This Sunday’s match against Tonga is looming fast and for Scotland and head coach Gregor Townsend the truth is obvious – this is the most important match of Townsend’s career to date and Scotland must win it.

No if, buts, or maybes, Scotland simply have to beat Tonga or the whole Townsend edifice will come crumbling down, because automatic qualification for the 2027 World Cup in Australia depends on Scotland finishing in the top three of Pool B in France. 

Beat Tonga and then Romania and that qualification will have been achieved. Beat Tonga and then Romania with four-try bonus points and then depending on the score between Ireland and South Africa on Saturday, Scotland will face Ireland on October 7 in what might yet be a winner-take-all match for qualification for the knockout stages, especially if the defending world champions can beat Ireland. 

That is all we can hope for, the chance to face Ireland with qualification for the quarter finals at stake, but that just won’t happen if we lose to Tonga or even draw with them. Yes, I know there are other computations that could assist the Scottish cause, and Fiji showed against Australia what a tier 2 team can achieve, but realistically I cannot see South Africa failing to defeat Tonga by a cricket score, and Ireland should beat us on all known form, so we have to secure the best prize we can and that’s third place in Pool B which means beating Tonga and scoring four tries to secure a bonus point, then doing the same to Romania a week on Saturday.

The consequences for Townsend of defeat by Tonga would be catastrophic. As he is a man of honour I would expect Scottish failure to at least achieve third place to be a resignation matter for him, and we would then have to go through the humiliating process of regional qualification prior to 2027.

We will also plummet down the world rankings and we know how important they are in determining seedings for the World Cup – we may be in fifth place in the rankings just now but we are only just ahead of England and they will leapfrog us if we cannot beat Tonga.   

Most armchair experts will have seen Ireland’s thorough demolition of Tonga at the weekend and concluded that Scotland will win by the length of the street. But I do not think Tonga played anywhere near as well as they can and I put that down to lack of preparedness for the tournament – beating Canada twice and losing to Fiji, Samoa and Japan is hardly the sort of momentum-building record that you would have thought they would need in advance of meeting Ireland.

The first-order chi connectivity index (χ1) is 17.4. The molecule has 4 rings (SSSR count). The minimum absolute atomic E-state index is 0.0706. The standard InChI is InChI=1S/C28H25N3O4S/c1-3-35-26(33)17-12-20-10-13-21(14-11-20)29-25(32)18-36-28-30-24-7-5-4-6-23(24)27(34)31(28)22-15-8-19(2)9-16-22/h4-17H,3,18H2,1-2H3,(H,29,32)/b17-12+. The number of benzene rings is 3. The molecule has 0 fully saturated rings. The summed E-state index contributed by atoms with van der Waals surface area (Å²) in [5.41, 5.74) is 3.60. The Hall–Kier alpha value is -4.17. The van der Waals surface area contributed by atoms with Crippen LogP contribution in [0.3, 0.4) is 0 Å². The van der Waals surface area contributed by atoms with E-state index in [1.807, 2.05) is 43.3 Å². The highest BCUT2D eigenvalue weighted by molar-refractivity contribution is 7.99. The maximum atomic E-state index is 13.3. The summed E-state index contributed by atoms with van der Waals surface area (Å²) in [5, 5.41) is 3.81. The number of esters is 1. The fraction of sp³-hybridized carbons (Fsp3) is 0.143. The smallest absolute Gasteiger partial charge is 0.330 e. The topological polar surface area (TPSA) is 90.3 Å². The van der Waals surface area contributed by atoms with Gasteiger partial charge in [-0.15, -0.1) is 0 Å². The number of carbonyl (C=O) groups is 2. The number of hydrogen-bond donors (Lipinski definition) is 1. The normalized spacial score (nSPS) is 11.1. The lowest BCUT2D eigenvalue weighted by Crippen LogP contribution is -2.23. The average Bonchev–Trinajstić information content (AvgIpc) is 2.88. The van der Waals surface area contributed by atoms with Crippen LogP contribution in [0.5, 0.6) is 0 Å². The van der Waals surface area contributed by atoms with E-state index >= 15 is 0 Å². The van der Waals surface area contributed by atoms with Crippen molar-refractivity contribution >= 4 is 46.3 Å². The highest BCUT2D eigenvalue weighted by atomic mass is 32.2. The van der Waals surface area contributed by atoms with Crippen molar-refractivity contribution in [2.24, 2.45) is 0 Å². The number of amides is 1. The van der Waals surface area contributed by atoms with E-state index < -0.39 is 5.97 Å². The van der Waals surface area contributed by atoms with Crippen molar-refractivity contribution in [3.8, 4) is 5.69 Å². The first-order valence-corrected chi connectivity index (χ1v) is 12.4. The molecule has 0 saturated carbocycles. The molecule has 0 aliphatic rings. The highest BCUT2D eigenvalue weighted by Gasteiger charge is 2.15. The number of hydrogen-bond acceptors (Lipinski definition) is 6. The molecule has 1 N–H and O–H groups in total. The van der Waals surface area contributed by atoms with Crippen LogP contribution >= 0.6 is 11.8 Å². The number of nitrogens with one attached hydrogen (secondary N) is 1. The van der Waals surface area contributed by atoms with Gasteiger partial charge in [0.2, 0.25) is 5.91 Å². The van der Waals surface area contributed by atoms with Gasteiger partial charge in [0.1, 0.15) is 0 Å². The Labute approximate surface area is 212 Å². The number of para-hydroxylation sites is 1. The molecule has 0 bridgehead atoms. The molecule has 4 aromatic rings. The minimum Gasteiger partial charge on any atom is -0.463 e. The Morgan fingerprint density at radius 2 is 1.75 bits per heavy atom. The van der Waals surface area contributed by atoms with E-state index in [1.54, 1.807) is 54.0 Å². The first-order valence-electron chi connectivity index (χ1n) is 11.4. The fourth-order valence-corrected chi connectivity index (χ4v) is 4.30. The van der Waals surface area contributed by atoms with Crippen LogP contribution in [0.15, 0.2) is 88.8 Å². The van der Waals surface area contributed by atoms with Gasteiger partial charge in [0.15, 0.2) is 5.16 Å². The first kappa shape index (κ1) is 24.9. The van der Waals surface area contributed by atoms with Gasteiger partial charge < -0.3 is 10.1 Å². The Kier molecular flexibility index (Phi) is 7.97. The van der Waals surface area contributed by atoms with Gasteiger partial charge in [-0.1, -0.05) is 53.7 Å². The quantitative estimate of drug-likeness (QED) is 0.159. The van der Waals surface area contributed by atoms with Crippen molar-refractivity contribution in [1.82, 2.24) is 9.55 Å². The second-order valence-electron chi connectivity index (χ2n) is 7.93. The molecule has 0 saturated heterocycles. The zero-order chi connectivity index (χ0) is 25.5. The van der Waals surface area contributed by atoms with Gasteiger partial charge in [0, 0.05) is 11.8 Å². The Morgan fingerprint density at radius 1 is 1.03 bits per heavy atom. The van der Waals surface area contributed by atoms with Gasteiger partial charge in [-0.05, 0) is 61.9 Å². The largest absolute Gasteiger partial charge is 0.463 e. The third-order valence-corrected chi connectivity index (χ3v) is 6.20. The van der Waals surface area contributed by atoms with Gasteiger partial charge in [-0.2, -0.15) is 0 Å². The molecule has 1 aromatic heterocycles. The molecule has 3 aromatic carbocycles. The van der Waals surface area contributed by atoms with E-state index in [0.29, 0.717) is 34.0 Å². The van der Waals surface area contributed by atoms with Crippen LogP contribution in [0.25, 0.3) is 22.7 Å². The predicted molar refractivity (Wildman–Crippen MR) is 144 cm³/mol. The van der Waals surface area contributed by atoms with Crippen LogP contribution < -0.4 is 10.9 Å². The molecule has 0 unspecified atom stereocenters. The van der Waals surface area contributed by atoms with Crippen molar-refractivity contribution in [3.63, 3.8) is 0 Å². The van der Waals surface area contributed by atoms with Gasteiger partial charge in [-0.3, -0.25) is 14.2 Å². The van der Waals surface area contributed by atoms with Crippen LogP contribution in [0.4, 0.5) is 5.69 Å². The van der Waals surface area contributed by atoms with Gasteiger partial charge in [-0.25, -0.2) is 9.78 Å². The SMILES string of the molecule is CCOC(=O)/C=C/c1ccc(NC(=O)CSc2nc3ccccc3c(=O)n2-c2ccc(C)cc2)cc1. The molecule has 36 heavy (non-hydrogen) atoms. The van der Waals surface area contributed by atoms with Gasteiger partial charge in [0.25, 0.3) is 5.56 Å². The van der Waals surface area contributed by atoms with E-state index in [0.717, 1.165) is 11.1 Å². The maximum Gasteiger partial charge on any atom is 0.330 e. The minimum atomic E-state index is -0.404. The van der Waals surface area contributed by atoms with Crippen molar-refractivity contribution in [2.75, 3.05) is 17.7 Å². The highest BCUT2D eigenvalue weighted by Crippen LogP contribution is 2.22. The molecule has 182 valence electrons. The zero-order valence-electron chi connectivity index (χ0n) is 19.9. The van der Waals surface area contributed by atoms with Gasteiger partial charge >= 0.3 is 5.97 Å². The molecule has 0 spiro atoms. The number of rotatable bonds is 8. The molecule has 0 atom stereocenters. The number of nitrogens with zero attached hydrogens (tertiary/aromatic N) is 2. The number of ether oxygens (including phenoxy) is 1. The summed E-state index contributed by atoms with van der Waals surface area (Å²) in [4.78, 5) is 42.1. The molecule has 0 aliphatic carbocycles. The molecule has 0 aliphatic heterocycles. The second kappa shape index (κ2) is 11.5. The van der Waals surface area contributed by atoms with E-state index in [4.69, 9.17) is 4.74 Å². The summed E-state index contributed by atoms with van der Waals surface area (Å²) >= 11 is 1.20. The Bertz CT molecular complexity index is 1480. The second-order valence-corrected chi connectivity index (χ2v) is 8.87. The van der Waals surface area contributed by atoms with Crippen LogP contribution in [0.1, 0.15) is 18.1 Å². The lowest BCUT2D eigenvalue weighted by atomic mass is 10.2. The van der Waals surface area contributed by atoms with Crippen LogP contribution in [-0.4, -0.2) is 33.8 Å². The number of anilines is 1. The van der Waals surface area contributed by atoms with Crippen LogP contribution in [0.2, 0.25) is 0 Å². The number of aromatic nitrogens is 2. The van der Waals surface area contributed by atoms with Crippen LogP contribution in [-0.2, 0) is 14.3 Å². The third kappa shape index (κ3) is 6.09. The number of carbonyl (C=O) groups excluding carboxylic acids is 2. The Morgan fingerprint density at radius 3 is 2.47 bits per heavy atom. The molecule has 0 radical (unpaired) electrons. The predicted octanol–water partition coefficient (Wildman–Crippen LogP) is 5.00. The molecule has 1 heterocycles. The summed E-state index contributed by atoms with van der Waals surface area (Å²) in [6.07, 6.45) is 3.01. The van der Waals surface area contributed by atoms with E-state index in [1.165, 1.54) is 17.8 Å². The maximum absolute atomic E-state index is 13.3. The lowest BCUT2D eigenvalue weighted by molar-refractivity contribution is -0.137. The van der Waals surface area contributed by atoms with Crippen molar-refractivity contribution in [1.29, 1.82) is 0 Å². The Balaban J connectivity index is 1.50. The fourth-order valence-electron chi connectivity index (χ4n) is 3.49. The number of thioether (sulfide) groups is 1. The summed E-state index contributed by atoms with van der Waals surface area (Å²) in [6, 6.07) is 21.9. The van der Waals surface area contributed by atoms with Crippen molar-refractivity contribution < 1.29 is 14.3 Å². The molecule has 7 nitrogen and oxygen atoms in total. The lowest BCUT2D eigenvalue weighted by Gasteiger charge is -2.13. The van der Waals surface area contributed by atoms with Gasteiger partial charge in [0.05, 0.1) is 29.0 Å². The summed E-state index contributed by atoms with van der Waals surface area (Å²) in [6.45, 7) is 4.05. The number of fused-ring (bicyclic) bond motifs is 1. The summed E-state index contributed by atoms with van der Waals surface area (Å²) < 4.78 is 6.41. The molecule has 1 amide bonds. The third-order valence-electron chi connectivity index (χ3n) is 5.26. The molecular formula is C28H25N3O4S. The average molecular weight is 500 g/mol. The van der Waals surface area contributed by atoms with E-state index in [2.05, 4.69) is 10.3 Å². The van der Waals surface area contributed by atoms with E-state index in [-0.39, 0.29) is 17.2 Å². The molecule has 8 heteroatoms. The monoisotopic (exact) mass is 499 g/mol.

Don’t forget that they started well against the world’s No. 1 side, and seemed at one point that they might even cause an unlikely upset. But then Ireland clicked into top gear and blew them away. 

I was there in Aberdeen when Tonga beat Scotland 21-15 back in 2012, and was at Murrayfield to see Scotland hammer Tonga 60-14 in October, 2021, though the islanders were missing key men that day while Gregor Townsend handed debuts to a couple of people who should play on Sunday, Pierre Schoeman and Sione Tuipulotu. Oh, and Kyle Steyn bagged a foursome of tries in that match so I would hope he figures in Nice.     

There’s been much made about Tonga’s use of former All Blacks, qualifying under the World Rugby rules that you can change your nationality if you haven’t been picked for a national team for three years and have a parent or grandparent from a different country. Scotland can’t complain about that as we have Jack Dempsey doing wonders in the back row after previously being capped by Australia.

Tonga coach Toutai Kefu included four former All Blacks in Tonga's starting XV against Ireland: full-back Salesi (Charles) Piutau, centre Malakai Fekitoa, scrum-half Augustine Pulu and number eight Vaea Fifita. To be honest I do not remember any of them making a huge impact for New Zealand, but there’s no such thing as a bad All Black, and I would expect them all to play on Sunday and make their presences felt.

I am more worried about Sione Vailanu, the Tonga back row player who was rescued by Glasgow Warriors from the Worcester wreckage and went on to have a dream season under head coach Franco Smith, ending with being recalled by Kefu to the national side. He played the last quarter against Ireland and I would expect this wrecking ball of a player to start against Scotland and show his many friends and fans here his commitment to Tonga.

To win, Scotland must improve at both scrum and line-out and must keep their discipline at all times, especially when Tonga are handing out the hard stuff as they always do, and above all the Scots must play as if defeat is out of the question – because it is.